History GK Quiz-56

History GK Quiz-56

History Multiple Choice Questions (MCQs) Quiz for State and UPSC Civil Services Examinations. Objective Questions on History for competitive examinations.

    41. The foreign traveller who visited India during the Mughal period and who left us an expert’s description of the Peacock Throne, was

    (1) Geronimo Verroneo
    (2) ‘Omrah’ Danishmand Khan
    (3) Travernier
    (4) Austin of Bordeaux
    41. (3) Tavernier gives a detailed and vivid description of the “Peacock Throne” in his book Le Six Voyages de J. B. Tavernier- The Six Voyages of J. B. Tavernier. It was during Tavernier’s sixth voyage to India, which he undertook between 1663 and 1668, he had the privilege of visiting the court of the great Mughal Emperor Aurangzeb, at Jahanabad, at the invitation of the Emperor himself. The main purpose of Tavernier’s invitation to the Emperor’s court, was for the Emperor to inspect whatever jewels Tavernier had brought from the west, with a view of purchasing them. The description of the throne appears in Chapter VIII of Volume II of his book, which concerns about preparations for the Emperor’s annual birthday festival, during which he is solemnly weighed every year, and also about the splendor of his thrones and the magnificence of his court. Tavernier’s account of the Peacock Throne is the most comprehensive account of the throne available to modern historians.

    42. The dead body of Babar by his own choice lies buried in

    (1) Agra 
    (2) Farghana
    (3) Samarqand
    (4) Kabul
    42. (4) Babur died at the age of 47 in 1531. Though he wished to be buried in his favourite garden in Kabul, a city he had always loved, he was first buried in a mausoleum in the capital city of Agra. His remains were later moved to Bagh-e Babur (Babur Gardens) in Kabul, Afghanistan.

    43. Goa was captured by the Portuguese in the year—

    (1) 1508 
    (2) 1608
    (3) 1510 
    (4) 1610
    43. (3) The Portuguese State of India was established in 1505 as a viceroyalty of the Kingdom of Portugal, six years after the discovery of a sea route between Portugal and India, to serve as the plenipotentiary governing body of a string of Portuguese fortresses and colonies overseas. In the year 1509, Alfonso de Albuquerque was appointed the second governor of the Portuguese possessions in the East. In 1510, Alfonso de Albuquerque defeated the Bijapur sultans with the help of Timayya, on behalf of the Hindu Vijayanagara Empire, leading to the establishment of a permanent settlement in Velha Goa (or Old Goa).

    44. Who was the Guru of Shivaji ?

    (1) Namdev 
    (2) Ramdas
    (3) Eknath 
    (4) Tukaram
    44. (2) Samarth Ramdas was a prominent Marathi saint and religious poet in the Hindu tradition in Maharashtra, India. Samarth Ramdas was a devotee of Lord Hanuman and Lord Rama. His birth name was Narayan Suryajipant Kulkarni Thosar. Ramdas was the political strategist and spiritual guru of Shivaji. It is said that Shivaji Maharaj requested Shri Ramdas swami to move his residence to a fort named Parali & establish his permanent monastery there. The fort was subsequently renamed Sajjangad - Fort of the sacred.

    45. Amir Khusrau was a musician and

    (1) Sufi saint
    (2) Persian and Hindi writer, and scholar
    (3) historian
    (4) All of the above
    45. (4) Amir Khusrau was an Indian musician, scholar and poet. He was an iconic figure in the cultural history of the Indian subcontinent. A Sufi mystic and a spiritual disciple of Nizamuddin Auliya of Delhi, Amir Khusrow was not only a notable poet but also a prolific and seminal musician. He wrote poetry primarily in Persian, but also in Hindavi. He is regarded as the “father of qawwali” (the devotional music of the Sufis in the Indian subcontinent). He is also credited with enriching Hindustani classical music by introducing Persian and Arabic elements in it, and was the originator of the khayal and tarana styles of music. The invention of the tabla is also traditionally attributed to him.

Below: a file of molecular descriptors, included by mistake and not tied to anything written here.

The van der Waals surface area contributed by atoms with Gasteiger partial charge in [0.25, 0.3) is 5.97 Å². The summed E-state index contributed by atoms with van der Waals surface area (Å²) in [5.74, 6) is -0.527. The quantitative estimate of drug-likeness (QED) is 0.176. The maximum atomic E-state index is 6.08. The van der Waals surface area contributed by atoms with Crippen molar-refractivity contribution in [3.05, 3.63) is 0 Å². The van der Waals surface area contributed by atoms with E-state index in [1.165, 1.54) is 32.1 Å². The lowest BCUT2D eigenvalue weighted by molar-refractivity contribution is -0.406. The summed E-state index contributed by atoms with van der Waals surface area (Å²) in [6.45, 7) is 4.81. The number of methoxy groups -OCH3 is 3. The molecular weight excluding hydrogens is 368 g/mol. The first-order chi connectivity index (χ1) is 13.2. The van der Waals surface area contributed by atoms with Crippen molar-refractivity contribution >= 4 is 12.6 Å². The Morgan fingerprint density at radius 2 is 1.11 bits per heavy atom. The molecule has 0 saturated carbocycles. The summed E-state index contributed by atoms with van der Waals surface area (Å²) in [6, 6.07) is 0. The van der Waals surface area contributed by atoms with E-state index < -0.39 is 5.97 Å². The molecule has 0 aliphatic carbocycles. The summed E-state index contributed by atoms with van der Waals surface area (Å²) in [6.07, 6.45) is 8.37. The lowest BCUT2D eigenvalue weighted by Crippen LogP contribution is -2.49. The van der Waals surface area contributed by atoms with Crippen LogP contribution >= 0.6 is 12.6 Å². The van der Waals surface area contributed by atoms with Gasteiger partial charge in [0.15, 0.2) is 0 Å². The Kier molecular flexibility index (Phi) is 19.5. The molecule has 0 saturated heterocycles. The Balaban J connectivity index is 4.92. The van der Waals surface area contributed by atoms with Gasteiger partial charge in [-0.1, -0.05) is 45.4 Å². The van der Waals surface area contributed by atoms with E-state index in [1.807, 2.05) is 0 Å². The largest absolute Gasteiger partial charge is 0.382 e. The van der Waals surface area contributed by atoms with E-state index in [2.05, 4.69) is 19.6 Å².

46. A new coin called the ‘Rupia’ was issued for the first time by

    (1) Ala-ud-din Khilji
    (2) Mohammed Shah Tughluq
    (3) Sher Shah Suri
    (4) Akbar
    46. (3) The system of tri-metalism which came to characterize Mughal coinage was introduced by Sher Shah. While the term rupya had previously been used as a generic term for any silver coin, during his rule the term rupiya came to be used as the name for a silver coin of a standard weight of 178 grains, which was the precursor of the modern rupee. Rupee is today used as the national currency in Pakistan, India, Nepal, Sri Lanka, Indonesia, Mauritius, Maldives, Seychelles among other countries. Gold coins called the Mohur weighing 169 grains and copper coins called Dam were also minted by his government.

    47. The world famous ‘Peacock Throne’ was kept in which of the following Mughal buildings ?

    (1) Diwan-r-Khasa-Fatehpur Sikri
    (2) New Agra Fort
    (3) The Rang Mahal of the Red Fort at Delhi
    (4) The Diwan–i–Am of the Red Fort at Delhi
    47. (*) In the Diwan-i-Aam or the Hall of Public Audiences of the Red Fort in Delhi, the emperor, seated in a canopied alcove, would hear complaints and pleas of the commoners through a jharokha (balcony). In the Diwan-i-Khas or the Hall of Private Audiences the Emperor held private meetings with courtiers and state guests. At the centre of the chamber, the famous Peacock Throne throne was placed over a marble pedestal. The throne was looted in 1739 by Nadir Shah. The original peacock throne was housed inside the Diwan-i-Am (Hall of Public Audience) of Agra Fort form where it was shifted to Delhi.

    48. Which was the birth place of Guru Nanak ?

    (1) Gurdaspur 
    (2) Amritsar
    (3) Lahore 
    (4) Talwandi
    48. (4) Guru Nanak was the founder of the religion of Sikhism and the first of the ten Sikh Gurus. Guru
    Nanak was born on 15 April 1469, now celebrated as Prakash Divas of Guru Nanak Dev, into a Hindu Khatri family in the village of Rai Bhoi di Talwandi, now called Nankana Sahib, near Lahore, Pakistan. Today, his birthplace is marked by Gurdwara Janam Asthan.

    49. The famous Kohinoor diamond was produced from one of the mines in

    (1) Orissa 
    (2) Chhota Nagpur
    (3) Bijapur 
    (4) Golconda
    49. (4) The Koh-i-Noor, meaning “Mountain of Light” in Persian language, also spelled Koh-i-noor, Kuh-e Nur or Koh-i-Nur, is a 105.6 metric carats diamond, weighing 21.6 grammes in the most recent cut state, and once the largest known diamond. The Koh-i Nur is believed by some to have originated in the state of Andhra Pradesh in India together with its double, the Darya-ye Noor (the “Sea of Light”). The diamond came from the Kollur mines, near the village Kollur in the present-day Guntur district of Andhra Pradesh in India.

    50. Which of the following was not ordered by Alauddin Khalji to control black-marketing and hoarding ?

    (1) Land revenue should be collected in kind
    (2) Cultivators should sell the harvested crops on the field only